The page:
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A Piece of Cake

(by Stacy Feintuch)

Our family of four was sitting at the breakfast table on a vacation in Florida. Our five-year-old took one look at the salsa on her father’s eggs and started to gag.

“Are you okay?” my husband and I said in unison, while her older sister looked on in horror.

Ewwww, the tomatoes make me sick!” was her response.

Tomatoes made her sick? She was only looking at them, not eating them.

This was when we noticed her very complicated relationship with food.

I am not a picky eater. My husband was not a picky eater. My oldest daughter is not a picky eater. As a matter of fact, she eats just about anything and has become somewhat of a “foodie.” But my youngest daughter makes even the pickiest eaters in the world look like gourmets.

That incident in Florida was 15 years ago. At 20, her eating habits have not changed much since she was a kindergartner. She has an approved list of foods that includes mostly carbs, chicken, eggs, fruit, and junk food. She recently added steak and burgers to her menu but has never tried a vegetable and still cannot look at anything that contains tomatoes, which means she will not even eat pizza.

No, she does not have an eating disorder, she just never seemed to grow out of her childhood eating habits.

It may be partly my fault. I never “forced” or even “strongly encouraged” her to try new foods, as was suggested to me by many.

When she was ten and her sister 12, their dad passed away very suddenly, putting many things on the back burner for us, and this issue was probably one of the last on my list. Life became hard, and we had to deal with grief, depression, financial responsibilities, schoolwork, and just trying to find happiness everywhere we could. If Lily wanted chicken fingers and French fries for dinner every night, that was okay with me.

As she was growing up, her sister and I would joke with her, “Are you going to order pasta with butter when you go on dates?” or “How do you think pancakes for dinner will go over with your coworkers at a business function?"

She would just laugh and say that she likes what she likes and does not care what other people think. And she truly doesn’t.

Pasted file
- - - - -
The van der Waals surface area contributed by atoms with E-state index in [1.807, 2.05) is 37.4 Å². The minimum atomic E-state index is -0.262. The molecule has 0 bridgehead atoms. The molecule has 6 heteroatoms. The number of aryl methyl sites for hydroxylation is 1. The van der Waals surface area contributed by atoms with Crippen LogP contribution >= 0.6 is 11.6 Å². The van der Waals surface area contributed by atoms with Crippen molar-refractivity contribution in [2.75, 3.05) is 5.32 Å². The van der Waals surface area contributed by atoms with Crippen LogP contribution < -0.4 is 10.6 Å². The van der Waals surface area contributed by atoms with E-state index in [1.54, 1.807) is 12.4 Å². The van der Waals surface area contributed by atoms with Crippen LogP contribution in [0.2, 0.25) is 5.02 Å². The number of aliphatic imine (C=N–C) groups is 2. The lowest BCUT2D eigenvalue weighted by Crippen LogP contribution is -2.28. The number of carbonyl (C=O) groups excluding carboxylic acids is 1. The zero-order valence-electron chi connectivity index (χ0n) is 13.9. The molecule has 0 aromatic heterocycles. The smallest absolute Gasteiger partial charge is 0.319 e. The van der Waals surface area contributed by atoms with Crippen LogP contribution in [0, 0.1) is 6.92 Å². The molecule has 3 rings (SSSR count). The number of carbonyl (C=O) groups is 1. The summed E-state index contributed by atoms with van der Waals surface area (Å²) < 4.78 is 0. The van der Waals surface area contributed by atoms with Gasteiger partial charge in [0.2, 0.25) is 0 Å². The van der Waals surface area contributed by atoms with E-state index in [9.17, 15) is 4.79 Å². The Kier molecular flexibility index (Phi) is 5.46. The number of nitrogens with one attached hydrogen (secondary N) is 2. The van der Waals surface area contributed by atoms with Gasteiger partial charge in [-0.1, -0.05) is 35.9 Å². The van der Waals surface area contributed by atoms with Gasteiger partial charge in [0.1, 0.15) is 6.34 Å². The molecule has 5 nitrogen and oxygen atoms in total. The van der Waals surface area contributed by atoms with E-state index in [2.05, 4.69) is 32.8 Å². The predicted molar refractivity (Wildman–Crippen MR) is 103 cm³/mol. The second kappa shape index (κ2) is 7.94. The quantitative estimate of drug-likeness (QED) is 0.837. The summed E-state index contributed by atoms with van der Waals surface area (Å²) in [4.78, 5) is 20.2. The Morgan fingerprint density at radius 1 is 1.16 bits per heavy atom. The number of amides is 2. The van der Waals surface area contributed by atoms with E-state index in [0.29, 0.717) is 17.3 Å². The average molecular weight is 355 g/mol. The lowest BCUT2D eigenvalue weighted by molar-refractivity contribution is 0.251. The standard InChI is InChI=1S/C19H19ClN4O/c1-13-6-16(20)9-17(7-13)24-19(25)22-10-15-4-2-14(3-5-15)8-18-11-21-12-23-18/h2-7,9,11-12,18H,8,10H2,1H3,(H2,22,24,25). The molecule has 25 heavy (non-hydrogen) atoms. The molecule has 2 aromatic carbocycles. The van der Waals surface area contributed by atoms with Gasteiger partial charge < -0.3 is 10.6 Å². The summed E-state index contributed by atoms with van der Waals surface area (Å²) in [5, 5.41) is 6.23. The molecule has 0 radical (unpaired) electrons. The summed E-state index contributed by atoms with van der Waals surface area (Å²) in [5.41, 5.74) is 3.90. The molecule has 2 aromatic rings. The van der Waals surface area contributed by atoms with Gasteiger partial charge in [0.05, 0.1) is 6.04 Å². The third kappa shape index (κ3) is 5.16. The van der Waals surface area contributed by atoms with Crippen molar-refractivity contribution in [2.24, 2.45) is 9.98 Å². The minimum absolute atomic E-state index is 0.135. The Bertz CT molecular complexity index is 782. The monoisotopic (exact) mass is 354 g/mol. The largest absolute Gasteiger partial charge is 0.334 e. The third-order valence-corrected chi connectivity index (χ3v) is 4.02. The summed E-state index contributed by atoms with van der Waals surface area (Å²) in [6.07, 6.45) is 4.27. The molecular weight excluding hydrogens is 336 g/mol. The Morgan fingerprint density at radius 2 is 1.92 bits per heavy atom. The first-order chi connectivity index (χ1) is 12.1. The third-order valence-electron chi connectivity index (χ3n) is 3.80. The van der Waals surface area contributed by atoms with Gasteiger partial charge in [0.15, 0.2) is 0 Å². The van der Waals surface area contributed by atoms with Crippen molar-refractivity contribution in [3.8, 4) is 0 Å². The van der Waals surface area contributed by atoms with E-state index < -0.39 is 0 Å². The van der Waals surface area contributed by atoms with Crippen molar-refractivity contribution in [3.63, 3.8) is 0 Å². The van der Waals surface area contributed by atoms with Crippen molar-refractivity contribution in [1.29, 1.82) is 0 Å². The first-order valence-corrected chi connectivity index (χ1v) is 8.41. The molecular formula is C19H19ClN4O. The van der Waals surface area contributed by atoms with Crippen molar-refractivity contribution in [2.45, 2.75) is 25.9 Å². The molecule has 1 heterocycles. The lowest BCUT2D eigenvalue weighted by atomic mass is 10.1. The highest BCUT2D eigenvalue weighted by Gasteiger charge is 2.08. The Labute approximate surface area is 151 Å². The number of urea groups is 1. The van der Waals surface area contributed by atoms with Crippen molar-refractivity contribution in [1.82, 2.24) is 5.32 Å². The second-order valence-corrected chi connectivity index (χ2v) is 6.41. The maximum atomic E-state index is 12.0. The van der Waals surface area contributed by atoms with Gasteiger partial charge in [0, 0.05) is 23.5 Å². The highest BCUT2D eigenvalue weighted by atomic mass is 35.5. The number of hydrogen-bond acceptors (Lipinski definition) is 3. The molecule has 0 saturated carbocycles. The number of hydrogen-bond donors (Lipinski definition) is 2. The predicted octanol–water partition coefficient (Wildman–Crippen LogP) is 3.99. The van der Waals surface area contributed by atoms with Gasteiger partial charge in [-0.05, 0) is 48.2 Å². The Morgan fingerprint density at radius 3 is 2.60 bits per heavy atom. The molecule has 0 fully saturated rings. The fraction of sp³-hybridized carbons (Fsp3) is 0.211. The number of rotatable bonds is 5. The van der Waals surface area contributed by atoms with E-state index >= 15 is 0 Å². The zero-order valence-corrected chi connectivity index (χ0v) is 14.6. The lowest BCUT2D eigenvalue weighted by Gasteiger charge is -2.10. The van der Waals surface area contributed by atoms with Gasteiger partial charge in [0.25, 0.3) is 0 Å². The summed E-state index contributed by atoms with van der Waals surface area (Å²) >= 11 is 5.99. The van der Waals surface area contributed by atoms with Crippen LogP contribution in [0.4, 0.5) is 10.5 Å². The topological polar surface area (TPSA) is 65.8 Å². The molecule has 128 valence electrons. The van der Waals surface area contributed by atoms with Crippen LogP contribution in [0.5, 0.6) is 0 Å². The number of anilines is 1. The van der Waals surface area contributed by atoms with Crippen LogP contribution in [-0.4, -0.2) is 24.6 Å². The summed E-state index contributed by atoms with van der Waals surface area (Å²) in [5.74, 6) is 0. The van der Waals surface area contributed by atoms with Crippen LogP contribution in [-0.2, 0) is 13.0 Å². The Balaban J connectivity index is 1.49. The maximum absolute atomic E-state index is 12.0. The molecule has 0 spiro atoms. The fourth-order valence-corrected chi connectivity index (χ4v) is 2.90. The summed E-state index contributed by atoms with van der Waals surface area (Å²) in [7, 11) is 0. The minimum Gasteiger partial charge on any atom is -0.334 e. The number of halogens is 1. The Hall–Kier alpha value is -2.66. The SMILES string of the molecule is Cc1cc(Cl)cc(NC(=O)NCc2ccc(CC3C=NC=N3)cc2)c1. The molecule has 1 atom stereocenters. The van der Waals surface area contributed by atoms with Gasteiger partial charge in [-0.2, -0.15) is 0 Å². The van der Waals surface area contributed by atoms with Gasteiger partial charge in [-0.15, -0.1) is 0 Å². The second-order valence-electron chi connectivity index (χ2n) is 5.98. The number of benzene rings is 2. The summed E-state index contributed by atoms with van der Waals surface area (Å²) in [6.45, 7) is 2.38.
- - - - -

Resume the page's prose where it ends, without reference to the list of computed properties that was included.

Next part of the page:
I am extremely proud of both of my daughters. One of the worst things in the world happened to them, and the fact that they seem to be turning into thriving young adults is the best thing I could ever ask for. I will take little problems; little problems are a piece of cake.

Lily now goes to college in New York City, where they have some of the best restaurants and food in the world. I am hoping that just maybe she will give some of them a try and maybe expand her palette just a bit.

But what is she most excited about? There is a Shake Shack directly across the street from her dorm. I guess it is going to be burgers and fries for a while longer.


Stacy Feintuch is the co-founder/co-editor of and can be found at

Baked Chicken Fries

(Lily-approved; adapted from

4 boneless, skinless chicken breasts 2 c. plain bread crumbs 1 t. salt 1/2 t. garlic powder 1/2 t. onion powder 1/2 t. paprika 1/2 t. dried basil 1/2 t. dried oregano 1/2 t. pepper

1 c. flour 5 eggs, beaten

Preheat oven to 375 F.

Slice chicken breast in half, and cut into thin strips about the thickness of a french fry.

Season bread crumbs with salt, garlic powder, onion powder, paprika, basil, oregano, and pepper, mixing well.

Dredge chicken strips in flour, then egg, then bread crumbs.

Place on a baking sheet lined with parchment paper and bake for 20 minutes, flipping halfway.


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